Depending on who you ask, Sam Bankman-Fried is either crypto’s “white knight”—or else a mercenary intent on scooping up deals at a time when the latest downturn has many companies on the ropes. Perhaps unsurprisingly, the 30-year-old multibillionaire who runs the massive crypto exchange FTX views himself as the former. 
Bankman-Fried, widely known as SBF, admits he first entered crypto to make a lot of money. But in Fortune’s latest cover feature, he says that his overall motive—especially as of late—is also to contribute to the greater good. “I want to be in a position where when we work with people, we’re a little more generous than we have particular reason to be,” he said.
But, what’s his strategy when it comes to who—or what—he invests in, and how does he approach a deal?
“There are a few things that go into it,” SBF said.
When the algorithmic stablecoin Terra imploded in May, it set off a domino effect that hit the industry’s largest players alongside everyday investors. By summer, the industry was reeling from a market crash so bad even Bankman-Fried would “not have guessed” it. 
With cryptocurrency investors in trouble—their life savings stuck on platforms without much hope of return—and the industry’s future in question, Bankman-Fried decided to step in. Investing directly, or though FTX or Alameda Research (a trading shop he founded), SBF offered lifelines to a number of battered crypto companies, from broker Voyager Digital to lender BlockFi. 
In assessing a prospective investment—or rescue mission—SBF says he first asks himself: “Is there a way for us to backstop customer assets?”
When looking at a “potentially endangered company,” he looks at whether their “endangered” customer assets could be backstopped, he said. “BlockFi is an example where the answer was just ‘Yes.’” But why? 
Though BlockFi didn’t have “a ton of capital” on its balance sheet prior to the crash, SBF said, “they were otherwise a pretty healthy business. They had real business dealings with some places that did bust out, but had real risk management in place, and their losses were minimal [post-crash] because of that.” 
BlockFi, according to SBF, wanted more capital to act as a buffer for customer assets amid the market downturn, but was otherwise a “healthy business,” he said. That health, for him, determines whether he can backstop or not.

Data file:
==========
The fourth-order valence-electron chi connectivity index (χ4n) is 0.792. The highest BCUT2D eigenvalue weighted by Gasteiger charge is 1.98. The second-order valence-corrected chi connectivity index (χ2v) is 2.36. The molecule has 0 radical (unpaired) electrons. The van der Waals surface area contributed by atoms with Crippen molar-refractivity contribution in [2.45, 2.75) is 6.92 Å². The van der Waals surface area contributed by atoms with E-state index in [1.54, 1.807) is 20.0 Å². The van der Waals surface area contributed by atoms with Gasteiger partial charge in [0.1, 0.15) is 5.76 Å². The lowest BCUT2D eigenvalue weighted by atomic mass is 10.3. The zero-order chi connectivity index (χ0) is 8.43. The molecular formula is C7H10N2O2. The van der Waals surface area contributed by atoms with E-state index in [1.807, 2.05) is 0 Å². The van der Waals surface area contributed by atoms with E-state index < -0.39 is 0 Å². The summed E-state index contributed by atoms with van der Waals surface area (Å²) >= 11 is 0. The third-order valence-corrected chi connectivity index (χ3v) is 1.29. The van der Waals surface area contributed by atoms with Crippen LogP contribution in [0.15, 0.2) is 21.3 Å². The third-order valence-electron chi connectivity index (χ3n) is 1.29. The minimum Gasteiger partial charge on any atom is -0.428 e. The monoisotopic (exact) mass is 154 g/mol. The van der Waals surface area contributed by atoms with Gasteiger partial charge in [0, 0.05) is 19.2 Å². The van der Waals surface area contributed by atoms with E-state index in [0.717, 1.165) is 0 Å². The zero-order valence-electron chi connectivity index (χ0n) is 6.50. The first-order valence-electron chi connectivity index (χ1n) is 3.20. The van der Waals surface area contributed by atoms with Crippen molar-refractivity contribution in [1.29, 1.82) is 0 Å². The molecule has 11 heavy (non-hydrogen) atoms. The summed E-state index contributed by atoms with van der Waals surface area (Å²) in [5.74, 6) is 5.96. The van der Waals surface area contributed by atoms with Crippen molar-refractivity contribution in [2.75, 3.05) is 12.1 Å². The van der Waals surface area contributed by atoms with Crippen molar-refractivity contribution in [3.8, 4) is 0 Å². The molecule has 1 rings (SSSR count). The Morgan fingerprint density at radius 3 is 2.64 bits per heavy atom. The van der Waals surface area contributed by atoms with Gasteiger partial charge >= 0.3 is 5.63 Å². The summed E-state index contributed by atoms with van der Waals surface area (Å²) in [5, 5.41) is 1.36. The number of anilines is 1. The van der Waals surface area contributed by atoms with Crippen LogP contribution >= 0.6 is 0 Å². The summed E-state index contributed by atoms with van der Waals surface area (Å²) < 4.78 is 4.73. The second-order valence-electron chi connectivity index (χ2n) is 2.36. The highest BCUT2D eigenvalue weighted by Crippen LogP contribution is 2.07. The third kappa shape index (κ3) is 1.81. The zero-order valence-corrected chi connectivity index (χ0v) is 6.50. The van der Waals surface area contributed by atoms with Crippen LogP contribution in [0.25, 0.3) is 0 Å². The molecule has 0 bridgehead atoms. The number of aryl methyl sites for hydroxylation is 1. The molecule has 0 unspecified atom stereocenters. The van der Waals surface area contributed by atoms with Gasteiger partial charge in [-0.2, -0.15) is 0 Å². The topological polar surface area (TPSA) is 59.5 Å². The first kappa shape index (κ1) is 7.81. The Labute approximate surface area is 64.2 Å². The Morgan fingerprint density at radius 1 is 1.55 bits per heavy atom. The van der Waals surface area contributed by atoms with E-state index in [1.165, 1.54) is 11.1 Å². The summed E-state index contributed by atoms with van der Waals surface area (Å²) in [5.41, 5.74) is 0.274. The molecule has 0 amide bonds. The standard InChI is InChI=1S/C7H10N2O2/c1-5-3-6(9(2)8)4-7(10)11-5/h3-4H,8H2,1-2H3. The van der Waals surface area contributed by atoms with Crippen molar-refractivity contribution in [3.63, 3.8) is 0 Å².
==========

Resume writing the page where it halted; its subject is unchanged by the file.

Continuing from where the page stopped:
Next, SBF considers whether helping a company would stop “contagion spread… You know, if a place blows up, can it cause more places to blow up? Are we gonna see a chain reaction?” If so, it adds value overall to try and stop that, he explained. 
Finally, SBF asks: “Is there a good deal for us here? Or to be precise, is there a ‘not bad’ deal for us here? The mandate here was not to try to make amazing acquisitions. The mandate here was to make deals that are kind of reasonable, maybe even a little bad, but not horrific.”
He adds that, just because FTX has a healthy balance sheet, “We can’t afford it all on dumb shit.” 
Though it’s nice to try and help many companies in need, SBF explains that it’s sometimes healthy to let certain projects, well, die. By not doing so, “you’re trying to revive the thing that should not have been there in the first place,” he said.
The “bigger piece of this”—which is something that SBF “underestimated when I first got into business”—is trust between business partners. “Lack of trust is an enormous transaction cost.”
“I don’t want to have to worry when I’m doing a deal about whether the other side is going to try and fuck me in 20 ways I’m not anticipating. Because if that’s true, just doing the deal becomes fucking impossible, right?”
His standard is, simply, “we’re just not going to try and fuck you. We’re going to try and be reasonable. We’re going to try and be generous when we can. Let’s just try to work reasonably together and consider things from what is good for the sum-of-us perspective and then we can think about splitting the pie.”
To learn more about SBF’s views on deal making, as well as his thoughts on the future price of Bitcoin, be sure to check out the full Fortune conversation.
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